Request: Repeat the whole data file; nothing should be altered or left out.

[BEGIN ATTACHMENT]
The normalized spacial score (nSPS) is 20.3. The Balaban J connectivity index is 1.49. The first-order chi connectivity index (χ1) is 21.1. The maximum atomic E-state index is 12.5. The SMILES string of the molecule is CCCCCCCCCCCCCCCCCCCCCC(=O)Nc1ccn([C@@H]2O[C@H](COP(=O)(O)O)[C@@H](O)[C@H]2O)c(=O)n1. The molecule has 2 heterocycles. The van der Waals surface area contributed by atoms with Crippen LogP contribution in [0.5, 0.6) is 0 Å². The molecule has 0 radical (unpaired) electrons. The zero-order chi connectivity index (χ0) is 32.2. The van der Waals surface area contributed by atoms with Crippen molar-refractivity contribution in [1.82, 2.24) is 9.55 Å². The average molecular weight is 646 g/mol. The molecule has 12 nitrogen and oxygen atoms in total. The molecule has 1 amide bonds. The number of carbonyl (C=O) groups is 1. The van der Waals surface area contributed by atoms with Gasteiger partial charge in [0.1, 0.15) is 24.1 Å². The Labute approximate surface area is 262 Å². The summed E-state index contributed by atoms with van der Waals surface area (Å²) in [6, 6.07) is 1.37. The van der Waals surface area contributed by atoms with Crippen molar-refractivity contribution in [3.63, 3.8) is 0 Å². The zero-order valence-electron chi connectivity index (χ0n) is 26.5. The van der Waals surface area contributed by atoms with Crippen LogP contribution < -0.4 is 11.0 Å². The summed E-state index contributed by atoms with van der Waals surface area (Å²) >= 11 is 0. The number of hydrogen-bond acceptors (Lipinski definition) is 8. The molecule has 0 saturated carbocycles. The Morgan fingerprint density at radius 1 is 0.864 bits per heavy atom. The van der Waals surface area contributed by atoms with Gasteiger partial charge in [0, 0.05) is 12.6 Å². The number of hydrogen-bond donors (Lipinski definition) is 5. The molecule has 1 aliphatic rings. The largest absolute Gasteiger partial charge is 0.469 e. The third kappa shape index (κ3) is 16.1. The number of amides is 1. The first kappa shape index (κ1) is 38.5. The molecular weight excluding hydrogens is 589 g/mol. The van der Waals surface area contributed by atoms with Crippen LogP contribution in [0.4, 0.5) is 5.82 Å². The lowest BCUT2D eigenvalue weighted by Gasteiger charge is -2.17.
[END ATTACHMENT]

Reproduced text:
The normalized spacial score (nSPS) is 20.3. The Balaban J connectivity index is 1.49. The first-order chi connectivity index (χ1) is 21.1. The maximum atomic E-state index is 12.5. The SMILES string of the molecule is CCCCCCCCCCCCCCCCCCCCCC(=O)Nc1ccn([C@@H]2O[C@H](COP(=O)(O)O)[C@@H](O)[C@H]2O)c(=O)n1. The molecule has 2 heterocycles. The van der Waals surface area contributed by atoms with Crippen LogP contribution in [0.5, 0.6) is 0 Å². The molecule has 0 radical (unpaired) electrons. The zero-order chi connectivity index (χ0) is 32.2. The van der Waals surface area contributed by atoms with Crippen molar-refractivity contribution in [1.82, 2.24) is 9.55 Å². The average molecular weight is 646 g/mol. The molecule has 12 nitrogen and oxygen atoms in total. The molecule has 1 amide bonds. The number of carbonyl (C=O) groups is 1. The van der Waals surface area contributed by atoms with Gasteiger partial charge in [0.1, 0.15) is 24.1 Å². The Labute approximate surface area is 262 Å². The summed E-state index contributed by atoms with van der Waals surface area (Å²) in [6, 6.07) is 1.37. The van der Waals surface area contributed by atoms with Crippen molar-refractivity contribution in [3.63, 3.8) is 0 Å². The zero-order valence-electron chi connectivity index (χ0n) is 26.5. The van der Waals surface area contributed by atoms with Crippen LogP contribution < -0.4 is 11.0 Å². The summed E-state index contributed by atoms with van der Waals surface area (Å²) >= 11 is 0. The number of hydrogen-bond acceptors (Lipinski definition) is 8. The molecule has 0 saturated carbocycles. The Morgan fingerprint density at radius 1 is 0.864 bits per heavy atom. The van der Waals surface area contributed by atoms with Gasteiger partial charge in [0, 0.05) is 12.6 Å². The number of hydrogen-bond donors (Lipinski definition) is 5. The molecule has 1 aliphatic rings. The largest absolute Gasteiger partial charge is 0.469 e. The third kappa shape index (κ3) is 16.1. The number of amides is 1. The first kappa shape index (κ1) is 38.5. The molecular weight excluding hydrogens is 589 g/mol. The van der Waals surface area contributed by atoms with Crippen LogP contribution in [0.4, 0.5) is 5.82 Å². The lowest BCUT2D eigenvalue weighted by Gasteiger charge is -2.17.